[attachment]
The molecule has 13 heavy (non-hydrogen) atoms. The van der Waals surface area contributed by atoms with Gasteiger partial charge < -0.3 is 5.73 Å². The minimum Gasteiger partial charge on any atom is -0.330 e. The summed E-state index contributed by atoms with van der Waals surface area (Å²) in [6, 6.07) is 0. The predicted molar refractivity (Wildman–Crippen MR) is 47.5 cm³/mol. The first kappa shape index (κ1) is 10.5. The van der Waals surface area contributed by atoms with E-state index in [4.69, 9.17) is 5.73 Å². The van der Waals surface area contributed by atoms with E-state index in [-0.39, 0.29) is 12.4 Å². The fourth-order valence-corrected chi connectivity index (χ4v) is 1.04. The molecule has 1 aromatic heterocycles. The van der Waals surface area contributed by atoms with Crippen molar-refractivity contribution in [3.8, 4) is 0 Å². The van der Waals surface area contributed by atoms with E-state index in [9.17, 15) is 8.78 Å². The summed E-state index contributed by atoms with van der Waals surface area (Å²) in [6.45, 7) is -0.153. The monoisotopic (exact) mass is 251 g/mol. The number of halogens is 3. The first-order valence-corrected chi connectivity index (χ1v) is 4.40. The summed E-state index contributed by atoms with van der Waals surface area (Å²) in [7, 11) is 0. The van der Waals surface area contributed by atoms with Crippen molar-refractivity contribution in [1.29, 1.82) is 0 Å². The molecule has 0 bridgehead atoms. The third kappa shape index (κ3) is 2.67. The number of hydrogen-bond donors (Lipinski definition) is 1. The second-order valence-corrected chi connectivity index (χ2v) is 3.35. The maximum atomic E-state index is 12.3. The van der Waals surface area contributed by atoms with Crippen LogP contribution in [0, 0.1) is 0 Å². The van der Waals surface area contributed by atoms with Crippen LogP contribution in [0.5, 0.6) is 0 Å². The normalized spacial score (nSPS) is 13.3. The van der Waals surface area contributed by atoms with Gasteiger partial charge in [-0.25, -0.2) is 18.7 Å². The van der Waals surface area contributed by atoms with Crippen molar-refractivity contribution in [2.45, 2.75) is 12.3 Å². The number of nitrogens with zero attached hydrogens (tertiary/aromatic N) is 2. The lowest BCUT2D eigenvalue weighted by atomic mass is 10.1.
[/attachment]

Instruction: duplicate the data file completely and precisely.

The molecule has 13 heavy (non-hydrogen) atoms. The van der Waals surface area contributed by atoms with Gasteiger partial charge < -0.3 is 5.73 Å². The minimum Gasteiger partial charge on any atom is -0.330 e. The summed E-state index contributed by atoms with van der Waals surface area (Å²) in [6, 6.07) is 0. The predicted molar refractivity (Wildman–Crippen MR) is 47.5 cm³/mol. The first kappa shape index (κ1) is 10.5. The van der Waals surface area contributed by atoms with E-state index in [4.69, 9.17) is 5.73 Å². The van der Waals surface area contributed by atoms with E-state index in [-0.39, 0.29) is 12.4 Å². The fourth-order valence-corrected chi connectivity index (χ4v) is 1.04. The molecule has 1 aromatic heterocycles. The van der Waals surface area contributed by atoms with Crippen molar-refractivity contribution in [3.8, 4) is 0 Å². The van der Waals surface area contributed by atoms with E-state index in [9.17, 15) is 8.78 Å². The summed E-state index contributed by atoms with van der Waals surface area (Å²) in [6.45, 7) is -0.153. The monoisotopic (exact) mass is 251 g/mol. The number of halogens is 3. The first-order valence-corrected chi connectivity index (χ1v) is 4.40. The summed E-state index contributed by atoms with van der Waals surface area (Å²) in [7, 11) is 0. The van der Waals surface area contributed by atoms with Crippen molar-refractivity contribution in [1.29, 1.82) is 0 Å². The molecule has 0 bridgehead atoms. The third kappa shape index (κ3) is 2.67. The number of hydrogen-bond donors (Lipinski definition) is 1. The second-order valence-corrected chi connectivity index (χ2v) is 3.35. The maximum atomic E-state index is 12.3. The van der Waals surface area contributed by atoms with Crippen LogP contribution in [0, 0.1) is 0 Å². The van der Waals surface area contributed by atoms with Crippen LogP contribution in [0.5, 0.6) is 0 Å². The normalized spacial score (nSPS) is 13.3. The van der Waals surface area contributed by atoms with Gasteiger partial charge in [-0.25, -0.2) is 18.7 Å². The van der Waals surface area contributed by atoms with Crippen molar-refractivity contribution in [2.45, 2.75) is 12.3 Å². The number of nitrogens with zero attached hydrogens (tertiary/aromatic N) is 2. The lowest BCUT2D eigenvalue weighted by atomic mass is 10.1.